1. Diana Deuel

    Hi Ellen,
    This article if full of beautiful thoughts. I think it is really awesome you are able to share this place with the memory of your grandfather and great-grandfather, it is so important for humans to be able to connect with the living and those who have passed. I believe nature to be one of the more powerful forces in the world, It can be calming and really help one find themselves. I really enjoyed when you mentioned that we find like to figure out the world by connecting it to the things we care most about. I hope humans always treasure the past and continue to learn and take care of special places like Solon springs.
    Thank you!

    • DyAnna Grondahl


      Thank you for this article and the refreshing anecdote you provide at the beginning. It is wonderful to hear about such human care for the planet. Humanity’s connection with the earth is an astounding part of our existence, and I regret that not everyone has the opportunity to grow up with the chance to foster a personal relationship to nature.

      As a Dignitas TA, I have thought about human nature extensively, and one thing that comes up in seemingly every religious tradition is some sort of idea of caring for the earth. With human nature and spirituality rooted in human nature, I find it puzzling that human beings still quarrel over environmental issues. Ultimately, I would argue, the story of Nick Lucius and his impact Solon Springs shouldn’t be a heroic and beautiful story. It shouldn’t have to be a story at all, really. Nick shouldn’t have had to buy up all that land for the sake of saving it from ruin at the hands of humans. But at the same time, I think about human progress and the motives behind acts like logging, mining, and all the other environmental atrocities, and I wonder, how do we fix it? How do we continue to move forward while caring for the environment? What drastic changes are most important to resolving our destruction and preventing further toil? I also often worry. If we can’t get humans to care about other humans, how do we get humans to care about the world?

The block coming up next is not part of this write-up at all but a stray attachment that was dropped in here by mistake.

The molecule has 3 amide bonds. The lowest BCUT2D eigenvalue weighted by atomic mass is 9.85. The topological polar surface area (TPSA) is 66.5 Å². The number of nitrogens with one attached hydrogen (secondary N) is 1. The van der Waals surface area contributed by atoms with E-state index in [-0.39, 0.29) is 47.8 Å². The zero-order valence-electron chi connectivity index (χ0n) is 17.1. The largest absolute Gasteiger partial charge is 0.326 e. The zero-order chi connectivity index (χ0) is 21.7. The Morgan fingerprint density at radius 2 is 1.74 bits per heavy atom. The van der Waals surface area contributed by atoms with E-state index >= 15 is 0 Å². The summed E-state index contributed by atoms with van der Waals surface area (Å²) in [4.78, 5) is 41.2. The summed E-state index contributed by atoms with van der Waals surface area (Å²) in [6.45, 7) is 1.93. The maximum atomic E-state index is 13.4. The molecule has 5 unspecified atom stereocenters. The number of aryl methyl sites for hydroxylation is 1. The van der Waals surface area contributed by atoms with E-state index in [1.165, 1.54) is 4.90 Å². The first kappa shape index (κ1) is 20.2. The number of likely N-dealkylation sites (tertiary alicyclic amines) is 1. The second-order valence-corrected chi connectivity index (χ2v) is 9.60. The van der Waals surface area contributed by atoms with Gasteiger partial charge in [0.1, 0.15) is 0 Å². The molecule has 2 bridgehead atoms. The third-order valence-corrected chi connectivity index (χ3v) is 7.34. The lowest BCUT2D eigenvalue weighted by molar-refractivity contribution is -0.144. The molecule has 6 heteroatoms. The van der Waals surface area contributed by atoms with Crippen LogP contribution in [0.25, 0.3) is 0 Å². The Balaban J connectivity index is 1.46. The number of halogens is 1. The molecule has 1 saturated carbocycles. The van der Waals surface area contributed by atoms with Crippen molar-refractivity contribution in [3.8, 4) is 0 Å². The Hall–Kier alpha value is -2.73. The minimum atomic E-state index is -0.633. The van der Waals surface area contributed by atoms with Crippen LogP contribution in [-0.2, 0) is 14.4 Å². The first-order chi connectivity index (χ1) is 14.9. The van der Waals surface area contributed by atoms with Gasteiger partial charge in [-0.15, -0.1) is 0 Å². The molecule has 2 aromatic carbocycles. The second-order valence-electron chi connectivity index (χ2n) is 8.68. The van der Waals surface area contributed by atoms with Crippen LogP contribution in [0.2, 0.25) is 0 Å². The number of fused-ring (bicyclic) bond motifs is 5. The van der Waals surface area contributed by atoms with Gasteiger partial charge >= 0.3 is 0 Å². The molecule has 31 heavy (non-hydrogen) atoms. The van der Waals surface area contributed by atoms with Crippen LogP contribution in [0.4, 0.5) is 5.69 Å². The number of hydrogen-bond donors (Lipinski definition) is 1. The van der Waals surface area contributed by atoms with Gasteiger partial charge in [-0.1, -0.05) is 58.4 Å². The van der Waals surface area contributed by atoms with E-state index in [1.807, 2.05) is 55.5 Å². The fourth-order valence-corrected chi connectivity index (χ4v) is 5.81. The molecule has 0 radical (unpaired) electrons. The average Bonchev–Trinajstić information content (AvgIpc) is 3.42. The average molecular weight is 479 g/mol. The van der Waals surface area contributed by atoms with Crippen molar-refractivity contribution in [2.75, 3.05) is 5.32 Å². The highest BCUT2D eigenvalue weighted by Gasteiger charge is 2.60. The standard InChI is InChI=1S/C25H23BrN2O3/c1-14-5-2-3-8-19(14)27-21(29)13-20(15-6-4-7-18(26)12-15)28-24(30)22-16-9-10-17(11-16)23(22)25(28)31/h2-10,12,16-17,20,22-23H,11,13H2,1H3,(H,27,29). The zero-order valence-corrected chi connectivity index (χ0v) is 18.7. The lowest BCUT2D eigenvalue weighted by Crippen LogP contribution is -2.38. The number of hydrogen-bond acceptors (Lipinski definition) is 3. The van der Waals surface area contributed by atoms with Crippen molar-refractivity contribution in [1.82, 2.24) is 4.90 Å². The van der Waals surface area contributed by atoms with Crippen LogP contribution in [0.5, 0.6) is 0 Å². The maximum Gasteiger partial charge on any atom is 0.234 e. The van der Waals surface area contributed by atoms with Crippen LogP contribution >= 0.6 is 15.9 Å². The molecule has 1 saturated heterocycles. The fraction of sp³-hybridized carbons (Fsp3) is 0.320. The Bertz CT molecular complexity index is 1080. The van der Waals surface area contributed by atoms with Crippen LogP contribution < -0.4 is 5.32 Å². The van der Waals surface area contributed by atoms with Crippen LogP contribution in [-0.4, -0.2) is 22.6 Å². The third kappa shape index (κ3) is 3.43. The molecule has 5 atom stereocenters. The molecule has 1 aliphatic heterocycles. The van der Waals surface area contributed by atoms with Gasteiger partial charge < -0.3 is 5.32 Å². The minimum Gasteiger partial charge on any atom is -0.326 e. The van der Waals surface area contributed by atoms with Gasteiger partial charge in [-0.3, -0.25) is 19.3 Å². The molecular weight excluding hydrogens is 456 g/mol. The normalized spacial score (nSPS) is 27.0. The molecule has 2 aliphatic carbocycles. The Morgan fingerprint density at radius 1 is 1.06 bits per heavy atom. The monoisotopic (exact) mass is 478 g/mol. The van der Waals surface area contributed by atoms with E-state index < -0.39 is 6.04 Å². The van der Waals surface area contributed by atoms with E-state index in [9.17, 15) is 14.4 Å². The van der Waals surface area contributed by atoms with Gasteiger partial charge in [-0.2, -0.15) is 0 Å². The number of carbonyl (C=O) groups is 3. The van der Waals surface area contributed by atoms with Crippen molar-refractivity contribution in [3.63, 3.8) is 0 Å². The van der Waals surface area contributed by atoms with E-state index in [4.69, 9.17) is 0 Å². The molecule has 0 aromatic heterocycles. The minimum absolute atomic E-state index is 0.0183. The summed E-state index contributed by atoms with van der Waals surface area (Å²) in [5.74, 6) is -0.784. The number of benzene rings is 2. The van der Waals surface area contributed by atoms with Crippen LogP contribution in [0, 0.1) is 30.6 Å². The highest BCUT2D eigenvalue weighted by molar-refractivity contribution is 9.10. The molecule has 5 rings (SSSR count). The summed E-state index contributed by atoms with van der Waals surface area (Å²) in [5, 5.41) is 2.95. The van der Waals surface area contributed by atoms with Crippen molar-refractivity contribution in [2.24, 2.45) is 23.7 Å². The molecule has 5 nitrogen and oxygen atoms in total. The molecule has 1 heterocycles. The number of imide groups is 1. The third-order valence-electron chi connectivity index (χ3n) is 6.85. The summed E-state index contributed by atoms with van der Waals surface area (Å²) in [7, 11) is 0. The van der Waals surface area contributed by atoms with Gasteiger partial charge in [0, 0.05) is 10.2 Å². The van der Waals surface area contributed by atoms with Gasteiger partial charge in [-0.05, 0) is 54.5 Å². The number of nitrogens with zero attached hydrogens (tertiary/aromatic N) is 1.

• Reid Peterson

      Thank you, Ellen, for this awesome report on such an interesting topic of world history and the deepest meaning of being human. As a devote Catholic, nature is place for me to see God in the world. Connecting the physical world and spiritual world together is a significant task for those that are religious to truly feel and comprehend the presence of God on Earth. For many people who are religious, many usually have experienced an out of body/spiritual experience that awakened the soul and that person felt the presence of a high force/power in the midst of your surroundings. Nature has the ability to acknowledge this inner feeling that is so power for one person to take in. Like you said, Ellen, myths are essential to the human experience all together. Now, by myth I do not mean “not true” or “fantasy”. Instead, myth implies that something happened that does not follow the laws of nature. These experiences are so crucial for the mind to let itself roam out to the mysteries of the world. Our conscious is, in my opinion, the most mysterious part of life there is. Our conscious allows us to feel emotions that are not explained though the basic understandings of life, for example: Love. Love is a feeling and emotion that is incredibly illogical, but it is an aspect of life that transcends the human being into the mysteries of the beyond.